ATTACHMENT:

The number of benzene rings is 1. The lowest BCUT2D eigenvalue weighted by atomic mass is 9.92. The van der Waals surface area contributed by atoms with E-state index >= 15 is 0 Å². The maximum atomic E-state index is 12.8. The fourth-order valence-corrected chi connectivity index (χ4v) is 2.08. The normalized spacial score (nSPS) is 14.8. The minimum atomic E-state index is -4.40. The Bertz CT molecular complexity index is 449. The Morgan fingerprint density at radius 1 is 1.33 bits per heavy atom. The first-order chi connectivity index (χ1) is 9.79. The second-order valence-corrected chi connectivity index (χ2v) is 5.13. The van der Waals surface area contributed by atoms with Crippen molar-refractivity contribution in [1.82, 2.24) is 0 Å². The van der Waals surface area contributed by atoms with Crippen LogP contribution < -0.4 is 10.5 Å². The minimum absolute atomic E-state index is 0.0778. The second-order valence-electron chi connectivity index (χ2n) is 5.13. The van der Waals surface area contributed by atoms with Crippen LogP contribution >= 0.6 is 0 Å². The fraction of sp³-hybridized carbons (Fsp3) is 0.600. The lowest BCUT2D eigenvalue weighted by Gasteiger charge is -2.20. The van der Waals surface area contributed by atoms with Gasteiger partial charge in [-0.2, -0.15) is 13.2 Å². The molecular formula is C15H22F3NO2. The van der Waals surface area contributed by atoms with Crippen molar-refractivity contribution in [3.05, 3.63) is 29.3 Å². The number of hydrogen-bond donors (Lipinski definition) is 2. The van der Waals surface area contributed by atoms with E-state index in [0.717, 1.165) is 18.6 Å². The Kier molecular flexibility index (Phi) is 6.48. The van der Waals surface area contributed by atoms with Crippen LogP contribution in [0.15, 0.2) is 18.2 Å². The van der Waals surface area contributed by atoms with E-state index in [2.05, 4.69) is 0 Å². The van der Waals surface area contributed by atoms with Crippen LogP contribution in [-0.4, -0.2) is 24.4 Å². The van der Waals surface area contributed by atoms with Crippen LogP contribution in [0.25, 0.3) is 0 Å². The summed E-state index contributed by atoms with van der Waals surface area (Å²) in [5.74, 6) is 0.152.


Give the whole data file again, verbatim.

The number of benzene rings is 1. The lowest BCUT2D eigenvalue weighted by atomic mass is 9.92. The van der Waals surface area contributed by atoms with E-state index >= 15 is 0 Å². The maximum atomic E-state index is 12.8. The fourth-order valence-corrected chi connectivity index (χ4v) is 2.08. The normalized spacial score (nSPS) is 14.8. The minimum atomic E-state index is -4.40. The Bertz CT molecular complexity index is 449. The Morgan fingerprint density at radius 1 is 1.33 bits per heavy atom. The first-order chi connectivity index (χ1) is 9.79. The second-order valence-corrected chi connectivity index (χ2v) is 5.13. The van der Waals surface area contributed by atoms with Crippen molar-refractivity contribution in [1.82, 2.24) is 0 Å². The van der Waals surface area contributed by atoms with Crippen LogP contribution < -0.4 is 10.5 Å². The minimum absolute atomic E-state index is 0.0778. The second-order valence-electron chi connectivity index (χ2n) is 5.13. The van der Waals surface area contributed by atoms with Crippen LogP contribution >= 0.6 is 0 Å². The fraction of sp³-hybridized carbons (Fsp3) is 0.600. The lowest BCUT2D eigenvalue weighted by Gasteiger charge is -2.20. The van der Waals surface area contributed by atoms with Gasteiger partial charge in [-0.2, -0.15) is 13.2 Å². The molecular formula is C15H22F3NO2. The van der Waals surface area contributed by atoms with Crippen molar-refractivity contribution in [3.05, 3.63) is 29.3 Å². The number of hydrogen-bond donors (Lipinski definition) is 2. The van der Waals surface area contributed by atoms with E-state index in [0.717, 1.165) is 18.6 Å². The Kier molecular flexibility index (Phi) is 6.48. The van der Waals surface area contributed by atoms with Crippen LogP contribution in [0.15, 0.2) is 18.2 Å². The van der Waals surface area contributed by atoms with E-state index in [2.05, 4.69) is 0 Å². The van der Waals surface area contributed by atoms with Crippen LogP contribution in [-0.4, -0.2) is 24.4 Å². The van der Waals surface area contributed by atoms with Crippen LogP contribution in [0.25, 0.3) is 0 Å². The summed E-state index contributed by atoms with van der Waals surface area (Å²) in [5.74, 6) is 0.152.